Recent discussions have been swirling around the revenue management industry and its swift evolution over the past few years, moving steadily past merely filling as many rooms as possible to holistically approaching the quest for achieving total revenue performance.
However, approaches and technologies have not been the only revenue management components swept up in these influential winds of change.
The lives of hotel revenue managers have also experienced drastic changes in not only their job responsibilities, but in their overall work efficiencies, insights and performance.
The average hotel RM touches a diverse range of systems within their role: reputation management, channel management, rate shopping, revenue management, property management and central reservations systems.
And as advancements in these system technologies have improved how hotels are driving better revenue, they have also freed revenue managers from the tactical handcuffs once restraining their productivity.
To expound on the impacts that technology has brought to the lives of modern day RMs, let’s examine a typical day in their life – a life with an automated revenue management system and a life still relying on manual spreadsheets and home grown processes.
A Day without Automation
A typical morning routine for most RMs begins by reviewing their hotel’s performance from the previous day. Without an automated revenue management system (RMS), a report is likely pulled from the hotel’s property management system (PMS).
This report accounts for the property’s out of order rooms, no-shows and actuals from the day before. It includes the necessary data points to allow the revenue manager to begin investigating any changes in hotel bookings since the day before.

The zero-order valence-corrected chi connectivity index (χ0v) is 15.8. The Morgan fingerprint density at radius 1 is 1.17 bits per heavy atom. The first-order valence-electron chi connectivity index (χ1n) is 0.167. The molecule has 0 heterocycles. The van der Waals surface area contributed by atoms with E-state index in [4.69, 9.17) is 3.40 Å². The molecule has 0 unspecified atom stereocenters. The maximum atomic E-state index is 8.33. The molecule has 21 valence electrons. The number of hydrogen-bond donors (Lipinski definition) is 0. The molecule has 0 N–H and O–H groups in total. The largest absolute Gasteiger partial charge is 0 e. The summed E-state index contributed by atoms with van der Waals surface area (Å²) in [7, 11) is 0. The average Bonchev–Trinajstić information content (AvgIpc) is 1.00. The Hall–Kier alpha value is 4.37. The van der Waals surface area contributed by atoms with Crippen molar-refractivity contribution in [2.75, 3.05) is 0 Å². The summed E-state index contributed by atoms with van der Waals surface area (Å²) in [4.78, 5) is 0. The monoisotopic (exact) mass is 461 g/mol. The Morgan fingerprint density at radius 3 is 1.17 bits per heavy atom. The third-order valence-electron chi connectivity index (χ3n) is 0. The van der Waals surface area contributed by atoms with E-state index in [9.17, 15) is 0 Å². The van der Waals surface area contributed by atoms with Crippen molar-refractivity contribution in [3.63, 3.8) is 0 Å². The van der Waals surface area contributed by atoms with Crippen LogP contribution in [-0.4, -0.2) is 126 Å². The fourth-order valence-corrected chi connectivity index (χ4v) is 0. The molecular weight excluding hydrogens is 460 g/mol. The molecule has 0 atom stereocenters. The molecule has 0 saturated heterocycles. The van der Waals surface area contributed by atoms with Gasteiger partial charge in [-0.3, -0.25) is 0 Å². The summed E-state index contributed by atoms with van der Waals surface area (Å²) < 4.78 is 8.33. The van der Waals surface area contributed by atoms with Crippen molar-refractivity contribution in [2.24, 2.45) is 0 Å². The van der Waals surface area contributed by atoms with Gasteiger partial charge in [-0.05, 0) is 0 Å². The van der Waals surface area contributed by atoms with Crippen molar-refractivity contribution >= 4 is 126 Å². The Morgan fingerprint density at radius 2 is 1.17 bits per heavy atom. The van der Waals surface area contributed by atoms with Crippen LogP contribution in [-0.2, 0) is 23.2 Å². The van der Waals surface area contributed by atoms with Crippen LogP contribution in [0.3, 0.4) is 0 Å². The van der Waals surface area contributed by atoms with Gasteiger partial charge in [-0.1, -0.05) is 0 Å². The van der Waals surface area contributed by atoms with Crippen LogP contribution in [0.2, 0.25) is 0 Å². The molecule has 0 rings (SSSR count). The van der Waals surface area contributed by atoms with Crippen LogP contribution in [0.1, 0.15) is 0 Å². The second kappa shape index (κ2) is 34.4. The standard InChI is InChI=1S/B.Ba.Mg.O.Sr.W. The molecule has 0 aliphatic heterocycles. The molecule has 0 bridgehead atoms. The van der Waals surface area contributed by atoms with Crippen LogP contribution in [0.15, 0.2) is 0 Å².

Once the hotel’s daily performance has been thoroughly reviewed, it is generally a suitable time to meet with the hotel sales team to discuss any group opportunities they have in the pipeline. To assist the RM, they would generally maintain a “business-on-books” folder (sometimes referred to as “BOB.”).
BOB is referenced during all internal revenue meetings, in this case helping the RM and the group sales team decide if their prospective group business is worth taking – and at which rates they should accept each group.
The revenue manager generally spends some down time throughout the day reviewing BOB, looking at changes in the bookings week over week. S/he spends critical time manually updating spreadsheets with PMS reports, reviewing the forecast a minimum of 90 days in the future for any immediate changes to hotel pricing.
After this daily review, it can be an optimal time to check in with the general manager, front desk and operational teams to communicate any relevant changes to forecasts and pricing. If there are any rate changes needed, the RM will spend time manually adjusting these in all selling systems, often as detailed as adjusting rates by room type for each day.
In an ideal world, the RM breaks for lunch and gets a much needed refresher hour before resuming the afternoon’s activities. In many hotel worlds, however, they end up spending their lunch eating at their desk, pouring intensely over BOB and preparing intently for the revenue meetings that afternoon.